I will agree with Peter Thiel that education as we know it is hard to justify the inputs versus the outputs, especially the costs of education. I have attended many colleges over the years, graduated from two of them, have an advanced degree and feel good about it. The degree has helped me with employment, but not universally; this is true in some cases, and not true in others. My degree has helped me get academic jobs which I do love to do. The degree has also helped open up some very interesting doors for me that are off my degree path. If it was not for the degree many of the jobs I learned the most from would not have happened.
I learned the most in positions that the degree opened up. But as I run my own interactive media company I also know that I am learning on the job much more than I can learn in the classroom. I still have amazing things to teach that fit into the academic cycles and what we want our students to understand about how companies work, how the world works, where to make money. I am a startup that is at least showing some profit in its third year, but I relied on my business degree and technology degree background to help me build a successful company. A successful company in this instance is one that is profitable.
One of the most foolish things we could do though is to devalue the role of education in society. Society needs an intelligentsia no matter how removed from the needs and wants of daily society. We have seen what happens in societies where the highly educated are no longer valued by society. We end with a society that eventually fails, we have seen this littered throughout history, we have seen what happens when education is also limited to a small minority and is not equally shared. We know this already, and this is what makes Peter’s idea that 20 under 20 will save the world, but is it right? Or is it a siren song that carries with it negative consequences that we have seen throughout the last 2000 years.
Public education is one of the greatest gifts we have as a society, regardless of how well it is doing, what is structurally wrong with it, what we need to change, it is a system that has brought us as a nation to where we are today for all our faults. Would the internet exist if it was not for academics?
Yes, 20 under 20 is a good idea, it works, and it opens opportunity. We have seen the success stories of people who drop out of the Ivy League and start companies, often amazingly successful companies. But if you look at the numbers of dropouts who make it big, the reality is not so much that a few have done this, but the risks we take when we use that as the touchstone to say that education is overrated. Quite possibly that fraction of a percentage of make this transition successfully is a good thing to hold up, but we cannot condemn or devalue something that works as the only gateway to positions who’s minimum qualifications are “a bachelor’s degree”.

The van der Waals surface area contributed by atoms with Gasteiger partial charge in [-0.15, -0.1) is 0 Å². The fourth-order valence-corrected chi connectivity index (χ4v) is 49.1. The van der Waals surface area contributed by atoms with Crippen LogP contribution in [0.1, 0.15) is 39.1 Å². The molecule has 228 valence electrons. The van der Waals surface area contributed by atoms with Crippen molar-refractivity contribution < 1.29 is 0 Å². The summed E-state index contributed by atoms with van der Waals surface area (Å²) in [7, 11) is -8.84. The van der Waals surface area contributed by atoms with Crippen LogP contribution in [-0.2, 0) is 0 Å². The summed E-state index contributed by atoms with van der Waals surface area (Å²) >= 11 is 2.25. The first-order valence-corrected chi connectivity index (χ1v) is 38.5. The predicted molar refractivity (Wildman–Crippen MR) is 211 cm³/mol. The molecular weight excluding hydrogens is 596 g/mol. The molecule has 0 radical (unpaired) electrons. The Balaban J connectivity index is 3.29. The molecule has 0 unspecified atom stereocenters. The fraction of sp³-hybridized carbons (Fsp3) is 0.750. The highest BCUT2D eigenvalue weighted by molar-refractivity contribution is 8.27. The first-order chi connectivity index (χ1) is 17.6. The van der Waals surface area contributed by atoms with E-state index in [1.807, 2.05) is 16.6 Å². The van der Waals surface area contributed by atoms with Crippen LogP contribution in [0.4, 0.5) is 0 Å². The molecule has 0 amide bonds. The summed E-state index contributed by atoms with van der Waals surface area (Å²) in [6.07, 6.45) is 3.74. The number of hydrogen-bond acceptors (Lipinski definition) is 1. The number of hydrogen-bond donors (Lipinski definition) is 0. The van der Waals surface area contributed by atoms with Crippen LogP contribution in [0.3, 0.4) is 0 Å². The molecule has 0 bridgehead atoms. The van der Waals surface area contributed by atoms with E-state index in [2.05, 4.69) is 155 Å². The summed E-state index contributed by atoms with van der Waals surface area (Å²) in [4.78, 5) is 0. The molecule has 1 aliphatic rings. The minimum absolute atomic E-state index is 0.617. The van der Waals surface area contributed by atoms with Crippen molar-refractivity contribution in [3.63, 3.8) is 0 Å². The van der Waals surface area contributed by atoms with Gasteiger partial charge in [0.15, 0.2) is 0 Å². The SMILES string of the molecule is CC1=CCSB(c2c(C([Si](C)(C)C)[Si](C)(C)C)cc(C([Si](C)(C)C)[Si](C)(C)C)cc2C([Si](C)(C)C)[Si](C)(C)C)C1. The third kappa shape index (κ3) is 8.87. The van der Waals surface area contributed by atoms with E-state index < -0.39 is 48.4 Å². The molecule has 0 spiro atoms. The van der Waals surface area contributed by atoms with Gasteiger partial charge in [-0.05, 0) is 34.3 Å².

Rather if we are going to say that the degree is not important, then we need a way to quantify and reward people who work on their skills all the time. Employers would need to agree that the degree is worthless and remove it from job requirements. We would have to revision society to accommodate the lack of value that Peter Thiel seems to place on the education system. We also need to realize that not everyone is an entrepreneur, or has the desire, drive, and resources to make a startup happen. My understanding of the startup community is that they are a singularly driven group of people with marketable ideas. Not all startups take off; many die in infancy, regardless of what the founder wants.
Peter is advancing the “educational bubble” theory in my opinion via “wishful thinking”, he wishes the world was one way, and is willing to back it up with his money. The sad reality of this though is that the siren song of “drop out, tune in, turn on” has been tried before with an entire lost generation of people. If Peter is the new Pied Piper of the 1960’s refrain, with a few modern twists that is ok. But sadly, the rest of nations business, companies, corporations and government agencies will have to catch up with him, or still keep the minimum job requirements “Must have a Bachelor’s Degree”.
(Cross-posted @ Managing Intellectual Property & IT Security)